By Tonia Bair
Many women have received an email warning that a “new form of breast cancer” starts as a rash on a woman’s breast, instead of showing up as a lump. According to the email, a young woman developed a rash, similar to that of young nursing mothers. The rash was treated with antibiotics, but did not clear up. Her doctor sent her for a mammogram, which showed a mass in her breast. The mass turned out to be cancer, a type called “Paget’s disease of the breast.”
This Internet story is actually based on truth. Although this type of breast cancer is not “new,” it is rare. According to information on the National Cancer Institute’s website (www.nci.nih.gov), Paget’s disease of the breast is a rare form of breast cancer that makes up 1 to 4 percent of all breast cancer cases. The NCI site reports that scientists are not sure how the disease occurs, but there are two theories. One theory is that cells from a tumor in the breast move through the milk ducts to the skin of the nipple; the other theory is that skin cells on the nipple spontaneously become cancerous.
The signs of Paget’s disease include scaling and crusting lesions on the skin of the nipple or areola, discharge, nipple inversion, flattening of the nipple or a lump. Paget’s disease of the breast is often confused with skin conditions like eczema. It usually affects women who are middle-aged, but can occur later. It can also very rarely affect men.
According to the NCI, most people with Paget’s disease have an underlying breast cancer as well. People who have Paget’s disease but who do not have a breast lump that can be felt usually have “ductal carcinoma in situ” (DCIS), where cancerous cells are in the milk duct linings but have not spread. People who have a lump usually have an invasive cancer.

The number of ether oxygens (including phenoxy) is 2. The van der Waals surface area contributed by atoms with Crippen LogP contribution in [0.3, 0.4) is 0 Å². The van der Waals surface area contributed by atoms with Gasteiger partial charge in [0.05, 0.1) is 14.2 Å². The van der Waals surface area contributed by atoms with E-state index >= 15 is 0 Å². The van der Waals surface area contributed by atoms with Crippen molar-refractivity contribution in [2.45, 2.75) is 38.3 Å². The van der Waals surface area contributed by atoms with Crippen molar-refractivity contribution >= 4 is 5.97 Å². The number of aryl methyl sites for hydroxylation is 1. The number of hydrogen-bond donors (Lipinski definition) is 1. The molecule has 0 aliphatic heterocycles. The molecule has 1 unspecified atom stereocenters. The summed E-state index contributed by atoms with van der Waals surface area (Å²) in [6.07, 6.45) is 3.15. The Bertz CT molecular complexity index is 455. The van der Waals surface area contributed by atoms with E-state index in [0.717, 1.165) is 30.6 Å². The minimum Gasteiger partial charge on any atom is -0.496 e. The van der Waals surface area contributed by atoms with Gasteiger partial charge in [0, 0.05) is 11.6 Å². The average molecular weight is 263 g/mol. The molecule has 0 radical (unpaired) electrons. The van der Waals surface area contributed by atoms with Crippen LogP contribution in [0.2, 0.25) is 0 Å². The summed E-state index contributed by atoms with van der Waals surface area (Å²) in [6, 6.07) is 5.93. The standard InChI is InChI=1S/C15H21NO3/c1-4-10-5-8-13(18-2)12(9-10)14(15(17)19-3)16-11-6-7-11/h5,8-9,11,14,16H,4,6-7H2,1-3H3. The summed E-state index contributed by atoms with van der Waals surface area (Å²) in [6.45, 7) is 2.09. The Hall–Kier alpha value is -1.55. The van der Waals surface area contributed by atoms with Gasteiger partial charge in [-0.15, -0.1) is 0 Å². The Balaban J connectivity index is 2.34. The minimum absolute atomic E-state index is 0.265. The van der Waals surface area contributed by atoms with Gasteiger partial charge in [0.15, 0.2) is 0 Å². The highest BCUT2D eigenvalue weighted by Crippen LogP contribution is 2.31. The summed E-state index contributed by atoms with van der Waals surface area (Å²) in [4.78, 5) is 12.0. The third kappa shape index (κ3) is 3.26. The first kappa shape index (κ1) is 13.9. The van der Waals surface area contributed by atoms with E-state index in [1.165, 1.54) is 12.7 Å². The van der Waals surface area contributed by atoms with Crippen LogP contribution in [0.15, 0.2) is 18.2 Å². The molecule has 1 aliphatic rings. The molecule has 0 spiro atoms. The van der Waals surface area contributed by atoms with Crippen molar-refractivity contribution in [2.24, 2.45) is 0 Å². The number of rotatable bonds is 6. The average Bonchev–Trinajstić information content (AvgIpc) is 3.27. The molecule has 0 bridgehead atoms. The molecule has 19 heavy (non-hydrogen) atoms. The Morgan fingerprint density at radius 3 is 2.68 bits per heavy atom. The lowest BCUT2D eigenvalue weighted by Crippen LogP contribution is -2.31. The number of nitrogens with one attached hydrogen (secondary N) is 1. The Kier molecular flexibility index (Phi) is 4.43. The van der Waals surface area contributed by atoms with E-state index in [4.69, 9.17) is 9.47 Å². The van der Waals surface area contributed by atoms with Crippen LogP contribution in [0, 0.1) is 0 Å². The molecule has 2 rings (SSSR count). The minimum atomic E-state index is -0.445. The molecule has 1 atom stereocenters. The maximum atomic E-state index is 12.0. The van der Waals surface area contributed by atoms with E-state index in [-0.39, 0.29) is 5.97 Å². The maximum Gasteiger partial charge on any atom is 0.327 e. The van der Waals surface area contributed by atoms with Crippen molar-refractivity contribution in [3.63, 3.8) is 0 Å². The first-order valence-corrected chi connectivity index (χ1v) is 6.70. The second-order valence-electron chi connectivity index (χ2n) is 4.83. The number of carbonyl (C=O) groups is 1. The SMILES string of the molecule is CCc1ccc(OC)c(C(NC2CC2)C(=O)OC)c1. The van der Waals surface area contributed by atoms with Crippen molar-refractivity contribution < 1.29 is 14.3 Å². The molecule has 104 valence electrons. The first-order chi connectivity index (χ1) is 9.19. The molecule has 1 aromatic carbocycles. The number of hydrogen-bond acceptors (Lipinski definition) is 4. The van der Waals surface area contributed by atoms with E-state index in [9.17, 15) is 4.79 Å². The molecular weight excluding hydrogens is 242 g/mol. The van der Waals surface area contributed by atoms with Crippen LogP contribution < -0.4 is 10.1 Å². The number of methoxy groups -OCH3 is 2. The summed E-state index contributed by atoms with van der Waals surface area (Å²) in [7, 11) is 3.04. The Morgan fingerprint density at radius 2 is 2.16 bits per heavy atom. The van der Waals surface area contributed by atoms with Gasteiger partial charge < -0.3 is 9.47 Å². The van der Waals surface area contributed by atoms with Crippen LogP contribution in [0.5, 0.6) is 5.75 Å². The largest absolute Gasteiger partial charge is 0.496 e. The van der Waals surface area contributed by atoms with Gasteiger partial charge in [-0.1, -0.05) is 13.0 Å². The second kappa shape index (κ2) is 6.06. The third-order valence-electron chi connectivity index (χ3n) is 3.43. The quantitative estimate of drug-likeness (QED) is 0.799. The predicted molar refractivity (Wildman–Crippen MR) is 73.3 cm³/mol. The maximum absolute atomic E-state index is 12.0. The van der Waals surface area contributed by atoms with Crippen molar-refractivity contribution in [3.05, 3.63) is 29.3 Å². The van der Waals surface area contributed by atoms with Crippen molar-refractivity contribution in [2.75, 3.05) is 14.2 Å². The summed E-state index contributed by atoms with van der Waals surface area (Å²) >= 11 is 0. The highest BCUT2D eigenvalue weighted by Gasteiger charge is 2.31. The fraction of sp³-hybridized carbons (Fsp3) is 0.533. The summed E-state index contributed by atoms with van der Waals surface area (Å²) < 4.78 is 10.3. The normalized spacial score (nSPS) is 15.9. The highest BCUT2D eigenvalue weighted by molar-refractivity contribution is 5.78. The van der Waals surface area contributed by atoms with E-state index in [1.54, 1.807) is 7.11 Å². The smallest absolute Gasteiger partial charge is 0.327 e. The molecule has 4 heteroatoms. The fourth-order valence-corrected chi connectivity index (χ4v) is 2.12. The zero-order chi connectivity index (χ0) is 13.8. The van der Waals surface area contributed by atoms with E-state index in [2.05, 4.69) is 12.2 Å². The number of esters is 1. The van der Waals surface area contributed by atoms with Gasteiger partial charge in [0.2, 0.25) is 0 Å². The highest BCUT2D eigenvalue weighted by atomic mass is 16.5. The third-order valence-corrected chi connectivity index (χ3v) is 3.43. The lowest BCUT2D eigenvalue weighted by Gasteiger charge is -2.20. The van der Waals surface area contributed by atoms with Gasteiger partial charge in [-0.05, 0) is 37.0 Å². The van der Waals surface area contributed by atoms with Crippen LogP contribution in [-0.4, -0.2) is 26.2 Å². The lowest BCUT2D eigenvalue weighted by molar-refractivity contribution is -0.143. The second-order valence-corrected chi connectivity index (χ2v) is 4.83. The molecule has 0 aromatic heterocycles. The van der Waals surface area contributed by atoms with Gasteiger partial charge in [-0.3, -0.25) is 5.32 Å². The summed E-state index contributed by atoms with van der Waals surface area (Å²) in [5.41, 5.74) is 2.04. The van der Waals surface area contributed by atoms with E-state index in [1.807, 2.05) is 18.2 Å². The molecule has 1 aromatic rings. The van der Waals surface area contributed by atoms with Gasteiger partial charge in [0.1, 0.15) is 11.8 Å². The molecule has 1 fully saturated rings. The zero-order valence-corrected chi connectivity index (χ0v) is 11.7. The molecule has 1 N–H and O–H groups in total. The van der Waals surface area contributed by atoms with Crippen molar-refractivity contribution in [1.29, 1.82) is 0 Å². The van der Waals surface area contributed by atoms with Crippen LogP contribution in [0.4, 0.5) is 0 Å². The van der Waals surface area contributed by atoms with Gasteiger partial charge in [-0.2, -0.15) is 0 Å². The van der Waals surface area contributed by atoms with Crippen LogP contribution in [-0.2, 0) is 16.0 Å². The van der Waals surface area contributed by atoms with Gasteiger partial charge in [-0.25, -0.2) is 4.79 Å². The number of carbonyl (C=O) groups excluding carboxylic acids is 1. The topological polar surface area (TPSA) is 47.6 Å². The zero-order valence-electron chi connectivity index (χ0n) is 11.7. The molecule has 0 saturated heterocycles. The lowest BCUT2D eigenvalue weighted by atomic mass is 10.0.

Treatment of Paget’s disease depends on how far the cancer has advanced. If there is no underlying cancer, only radiation may be necessary. DCIS or a small tumor may only require a lumpectomy, which is the removal of the lump plus the surrounding tissue. A larger tumor may require a mastectomy.
A doctor may test for Paget’s disease of the breast by a biopsy, by scraping cells from the affected area and examining them under a microscope, or by mammogram. It is recommended that women see a health care provider if they notice any lumps, sores, discharge or rashes, or if a rash on the breast does not clear up after treatment.
It is important not to confuse Paget’s disease of the nipple with inflammatory breast cancer, another rare but serious breast condition that also produces external symptoms. For more information see What Women Need to Know about Inflammatory Breast Cancer.